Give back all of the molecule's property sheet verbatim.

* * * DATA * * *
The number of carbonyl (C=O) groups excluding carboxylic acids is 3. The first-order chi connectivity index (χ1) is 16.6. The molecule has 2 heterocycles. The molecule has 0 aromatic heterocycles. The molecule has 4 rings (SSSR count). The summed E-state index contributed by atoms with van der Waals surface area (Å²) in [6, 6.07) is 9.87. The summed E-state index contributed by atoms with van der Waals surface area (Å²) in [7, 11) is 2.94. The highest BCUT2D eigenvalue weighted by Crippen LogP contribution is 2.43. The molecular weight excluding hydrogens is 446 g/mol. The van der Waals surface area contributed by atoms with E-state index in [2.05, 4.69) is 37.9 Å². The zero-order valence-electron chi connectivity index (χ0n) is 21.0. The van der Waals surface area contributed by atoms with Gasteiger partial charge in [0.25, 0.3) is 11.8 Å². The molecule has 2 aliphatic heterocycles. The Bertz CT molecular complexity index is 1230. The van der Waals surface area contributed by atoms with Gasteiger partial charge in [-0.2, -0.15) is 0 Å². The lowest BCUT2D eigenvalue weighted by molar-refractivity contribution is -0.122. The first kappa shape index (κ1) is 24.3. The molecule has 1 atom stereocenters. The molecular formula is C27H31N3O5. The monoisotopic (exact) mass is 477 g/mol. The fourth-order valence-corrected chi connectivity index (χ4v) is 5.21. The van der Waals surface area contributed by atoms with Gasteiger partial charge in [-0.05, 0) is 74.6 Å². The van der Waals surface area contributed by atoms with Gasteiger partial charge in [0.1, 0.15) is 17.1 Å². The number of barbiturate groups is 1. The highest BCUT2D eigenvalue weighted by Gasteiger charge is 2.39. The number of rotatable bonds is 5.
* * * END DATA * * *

The number of carbonyl (C=O) groups excluding carboxylic acids is 3. The first-order chi connectivity index (χ1) is 16.6. The molecule has 2 heterocycles. The molecule has 0 aromatic heterocycles. The molecule has 4 rings (SSSR count). The summed E-state index contributed by atoms with van der Waals surface area (Å²) in [6, 6.07) is 9.87. The summed E-state index contributed by atoms with van der Waals surface area (Å²) in [7, 11) is 2.94. The highest BCUT2D eigenvalue weighted by Crippen LogP contribution is 2.43. The molecular weight excluding hydrogens is 446 g/mol. The van der Waals surface area contributed by atoms with E-state index in [2.05, 4.69) is 37.9 Å². The zero-order valence-electron chi connectivity index (χ0n) is 21.0. The van der Waals surface area contributed by atoms with Gasteiger partial charge in [0.25, 0.3) is 11.8 Å². The molecule has 2 aliphatic heterocycles. The Bertz CT molecular complexity index is 1230. The van der Waals surface area contributed by atoms with Gasteiger partial charge in [-0.2, -0.15) is 0 Å². The lowest BCUT2D eigenvalue weighted by molar-refractivity contribution is -0.122. The first kappa shape index (κ1) is 24.3. The molecule has 1 atom stereocenters. The molecular formula is C27H31N3O5. The monoisotopic (exact) mass is 477 g/mol. The fourth-order valence-corrected chi connectivity index (χ4v) is 5.21. The van der Waals surface area contributed by atoms with Gasteiger partial charge in [-0.05, 0) is 74.6 Å². The van der Waals surface area contributed by atoms with Gasteiger partial charge in [0.1, 0.15) is 17.1 Å². The number of barbiturate groups is 1. The highest BCUT2D eigenvalue weighted by Gasteiger charge is 2.39. The number of rotatable bonds is 5.